Paris: When Dolly the sheep was put down before her seventh birthday in 2003, she was said to suffer from age-related osteoarthritis, raising red flags that clones may grow old faster.
But scientists said Thursday that the fear of premature, clone-related ageing appears to have been misplaced. Dolly's joint disease was, in fact, quite normal.
Researchers in Scotland and England based their conclusion on X-rays of Dolly's skeleton, held by National Museums Scotland (NMS), in Edinburgh.
Dolly was lame in one knee. But the extent of osteoarthritis (OA) revealed by the scans was "not unusual" for a seven-to-nine-year-old, naturally-conceived sheep.
"The original concerns that cloning had caused early-onset OA in Dolly were unfounded," the researchers concluded, adding that their research was driven by a desire "to set the record straight".
The findings were published in the journal Scientific Reports.
Dolly was put down at the age of six years and eight months due to a progressive lung disease. Dolly's breed of Finn-Dorset sheep normally live to about 10-12 years.
The researchers said their findings were backed up by X-rays of the skeletons of Bonnie, Dolly's naturally-conceived daughter, and of Megan and Morag -- sheep cloned using a different technique.
Their bones are also in the NMS collection.
The only formal record of OA in Dolly was a "brief mention" in a submission to a scientific conference, said the team. None of the original diagnostic records or scans were preserved.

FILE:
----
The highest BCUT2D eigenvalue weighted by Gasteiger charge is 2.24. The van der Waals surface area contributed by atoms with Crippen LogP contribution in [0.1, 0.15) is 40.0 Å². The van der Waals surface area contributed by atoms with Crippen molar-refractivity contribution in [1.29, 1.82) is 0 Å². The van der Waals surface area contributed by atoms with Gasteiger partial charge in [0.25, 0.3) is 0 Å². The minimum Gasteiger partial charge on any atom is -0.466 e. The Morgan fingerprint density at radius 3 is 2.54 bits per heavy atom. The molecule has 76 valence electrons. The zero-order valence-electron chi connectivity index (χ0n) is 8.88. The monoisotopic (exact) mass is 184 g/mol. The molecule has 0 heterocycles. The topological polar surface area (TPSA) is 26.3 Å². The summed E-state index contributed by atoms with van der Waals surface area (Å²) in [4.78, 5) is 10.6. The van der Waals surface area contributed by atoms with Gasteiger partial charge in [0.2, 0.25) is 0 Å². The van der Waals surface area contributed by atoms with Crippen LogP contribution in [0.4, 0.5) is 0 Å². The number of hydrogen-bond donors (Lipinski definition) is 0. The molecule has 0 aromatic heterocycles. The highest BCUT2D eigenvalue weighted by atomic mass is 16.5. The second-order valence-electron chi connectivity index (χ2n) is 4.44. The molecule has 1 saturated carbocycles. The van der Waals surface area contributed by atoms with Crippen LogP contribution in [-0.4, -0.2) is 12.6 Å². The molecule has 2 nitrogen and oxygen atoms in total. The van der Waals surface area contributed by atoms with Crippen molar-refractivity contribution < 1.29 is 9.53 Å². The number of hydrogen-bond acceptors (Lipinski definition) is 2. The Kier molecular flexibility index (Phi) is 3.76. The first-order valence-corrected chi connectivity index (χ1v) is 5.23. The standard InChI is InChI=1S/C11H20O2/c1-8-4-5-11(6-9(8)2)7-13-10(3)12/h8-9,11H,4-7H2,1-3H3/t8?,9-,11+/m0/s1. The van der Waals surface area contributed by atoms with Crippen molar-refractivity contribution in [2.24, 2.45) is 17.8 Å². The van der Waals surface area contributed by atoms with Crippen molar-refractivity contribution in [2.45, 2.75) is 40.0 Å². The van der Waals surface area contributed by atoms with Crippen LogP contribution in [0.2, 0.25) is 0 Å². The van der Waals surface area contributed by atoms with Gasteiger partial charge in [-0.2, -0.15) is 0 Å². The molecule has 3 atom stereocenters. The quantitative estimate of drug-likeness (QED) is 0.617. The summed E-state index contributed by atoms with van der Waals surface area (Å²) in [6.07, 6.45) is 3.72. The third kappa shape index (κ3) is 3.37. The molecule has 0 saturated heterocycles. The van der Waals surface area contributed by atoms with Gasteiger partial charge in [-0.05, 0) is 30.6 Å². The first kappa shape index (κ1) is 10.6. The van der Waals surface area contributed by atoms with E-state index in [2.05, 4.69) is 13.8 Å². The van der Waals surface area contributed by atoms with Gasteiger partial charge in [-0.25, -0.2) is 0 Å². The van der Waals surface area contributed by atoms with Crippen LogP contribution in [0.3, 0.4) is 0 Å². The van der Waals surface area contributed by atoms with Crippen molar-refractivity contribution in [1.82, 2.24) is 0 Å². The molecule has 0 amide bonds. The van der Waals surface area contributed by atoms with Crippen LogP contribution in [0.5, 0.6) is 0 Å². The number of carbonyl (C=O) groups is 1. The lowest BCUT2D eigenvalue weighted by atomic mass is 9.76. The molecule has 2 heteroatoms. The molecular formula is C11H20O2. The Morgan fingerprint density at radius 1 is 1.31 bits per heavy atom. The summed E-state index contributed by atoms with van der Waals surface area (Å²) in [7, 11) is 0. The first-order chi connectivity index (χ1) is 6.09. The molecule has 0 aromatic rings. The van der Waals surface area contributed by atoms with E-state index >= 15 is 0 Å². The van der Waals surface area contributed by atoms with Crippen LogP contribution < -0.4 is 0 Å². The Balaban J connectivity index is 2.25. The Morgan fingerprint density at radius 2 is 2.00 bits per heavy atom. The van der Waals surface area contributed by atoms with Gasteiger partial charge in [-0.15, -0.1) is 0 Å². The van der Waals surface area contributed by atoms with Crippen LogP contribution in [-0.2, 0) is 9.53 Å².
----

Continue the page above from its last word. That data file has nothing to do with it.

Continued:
The same team published a study last year in which they reported that four genetically-identical copies of Dolly had aged normally with no symptoms of osteoarthritis.
Debbie, Denise, Dianna and Daisy -- identical sisters of Dolly born 11 years later -- were made from the same mammary gland cell line that yielded the world's most famous sheep.
None of them were lame, and none had osteoarthritis uncommon for their age.
Osteoarthritis is a painful condition caused by mechanical wear and tear on joints. It can be genetic in origin, but risk factors include old age, trauma, and obesity.
At age nine, none of Dolly's four sisters were diabetic and all had normal blood pressure -- further dousing concerns of premature ageing in clones, at least in sheep.
Cloned lab mice have previously shown a propensity for obesity, diabetes, and dying young.
The researchers conceded there were a few limitations to their research -- including that only the bones of the sheep were available, whereas OA is a disease of the entire joint, including the sinews and cartilage.
Also, X-ray evidence of OA does not necessarily reflect the extent of disease experienced by an animal.
Dolly was created using somatic-cell nuclear transfer (SCNT).
It involves removing the DNA-containing nucleus from a cell other than an egg or sperm -- a skin cell, for example -- and injecting it into an unfertilised egg from which the nucleus had been removed.
Once transferred, the egg reprogrammes the mature DNA back to an embryonic state with the aid of an electric jolt.
The egg starts dividing to form the embryo of an animal almost identical to the original DNA donor.
Animal cloning is used in agriculture, mainly to create breeding stock, and in the business of "recreating" people's dead pets.
(This story has not been edited by NDTV staff and is auto-generated from a syndicated feed.)